The special edition of the Bond Law Review brings you a selection of scholarly papers presented at the bi-annual National Mediation Conference held in September 2016 at the Gold Coast, Queensland. It’s available online and at no cost at: http://epublications.bond.edu.au/blr/.
Presentations at the Conference included discussion of the latest research and developments across the spectrum of forms of dispute resolution. The content of the conference, and of this special edition, is of interest to mediators, dispute resolution and restorative justice practitioners, facilitators, conciliators, educators, trainers, conflict coaches, arbitrators, adjudicators, academics, researchers, managers, administrators and anyone else who is interested in and involved in helping people in dispute
The 2016 conference brought together more than 500 participants and many delegates from across Australasia and the world. The theme for the conference was: “Thought, Innovation and Creativity: The Next Decade”. Key focuses included what practitioners know and how they know it; thinking about thinking; reflecting on how innovation, education and training of practitioners occurs in self-determinative through to determinative processes; and considering how flexibility and creativity can be observed in response to the diverse needs of clients in order to provide a future of best practice in managing conflict. In contemporary times, it is vital that practitioners consider standards, professionalism, ethical practice and self-care in order to continue to meet the challenge of their working environment. Mindfulness and reflective practice were prominent considerations – the importance of remaining mindful of and reflecting on our own reactions and the reactions of the participants within the dynamics of their communication about their dispute was highlighted, particularly in terms of minimising potential complaints, as well as in relation to avoiding practitioner burn out.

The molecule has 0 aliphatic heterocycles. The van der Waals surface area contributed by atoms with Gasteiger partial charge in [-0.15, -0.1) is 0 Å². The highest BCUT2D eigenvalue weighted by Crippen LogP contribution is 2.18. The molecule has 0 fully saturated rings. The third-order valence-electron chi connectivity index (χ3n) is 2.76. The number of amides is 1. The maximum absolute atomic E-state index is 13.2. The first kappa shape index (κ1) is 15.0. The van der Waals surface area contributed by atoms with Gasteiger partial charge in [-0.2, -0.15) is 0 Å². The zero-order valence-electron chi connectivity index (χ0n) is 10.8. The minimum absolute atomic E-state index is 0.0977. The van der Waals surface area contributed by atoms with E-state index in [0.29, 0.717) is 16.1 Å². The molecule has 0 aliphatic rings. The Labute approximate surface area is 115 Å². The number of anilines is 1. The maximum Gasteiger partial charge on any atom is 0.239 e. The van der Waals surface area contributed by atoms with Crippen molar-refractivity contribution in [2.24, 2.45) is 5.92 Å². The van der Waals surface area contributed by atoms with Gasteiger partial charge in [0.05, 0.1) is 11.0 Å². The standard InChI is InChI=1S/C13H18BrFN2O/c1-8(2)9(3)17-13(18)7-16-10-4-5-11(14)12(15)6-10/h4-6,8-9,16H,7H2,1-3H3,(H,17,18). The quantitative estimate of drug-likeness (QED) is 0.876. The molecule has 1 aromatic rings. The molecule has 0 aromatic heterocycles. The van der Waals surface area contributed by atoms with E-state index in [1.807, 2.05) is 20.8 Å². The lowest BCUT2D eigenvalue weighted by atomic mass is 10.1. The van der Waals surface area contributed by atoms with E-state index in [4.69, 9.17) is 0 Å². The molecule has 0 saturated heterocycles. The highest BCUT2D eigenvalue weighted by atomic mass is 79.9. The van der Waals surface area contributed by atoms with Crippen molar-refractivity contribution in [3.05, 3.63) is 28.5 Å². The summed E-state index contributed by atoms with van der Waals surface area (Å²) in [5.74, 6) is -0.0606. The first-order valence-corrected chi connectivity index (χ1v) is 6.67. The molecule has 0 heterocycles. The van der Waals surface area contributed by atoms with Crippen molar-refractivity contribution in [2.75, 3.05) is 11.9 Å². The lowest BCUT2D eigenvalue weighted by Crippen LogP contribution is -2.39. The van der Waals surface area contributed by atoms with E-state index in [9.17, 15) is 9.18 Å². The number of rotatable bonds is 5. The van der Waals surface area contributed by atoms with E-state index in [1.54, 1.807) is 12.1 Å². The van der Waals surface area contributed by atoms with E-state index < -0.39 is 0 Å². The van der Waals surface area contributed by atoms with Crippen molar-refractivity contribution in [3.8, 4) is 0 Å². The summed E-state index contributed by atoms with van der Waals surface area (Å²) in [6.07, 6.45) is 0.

The workshops and presentations discussed many diverse ways for managing a range of processes contributing to a variety of outcomes, such as, settlement, resolution, healing, forgiveness, rebuilding relationships, renewing relationships or respectfully severing a relationship. Matters at the forefront of participants’ concerns included how to demonstrate creative techniques and innovative practice approaches by thinking ‘outside the square’, together with ethical guidelines and best practice standards in diverse practice applications.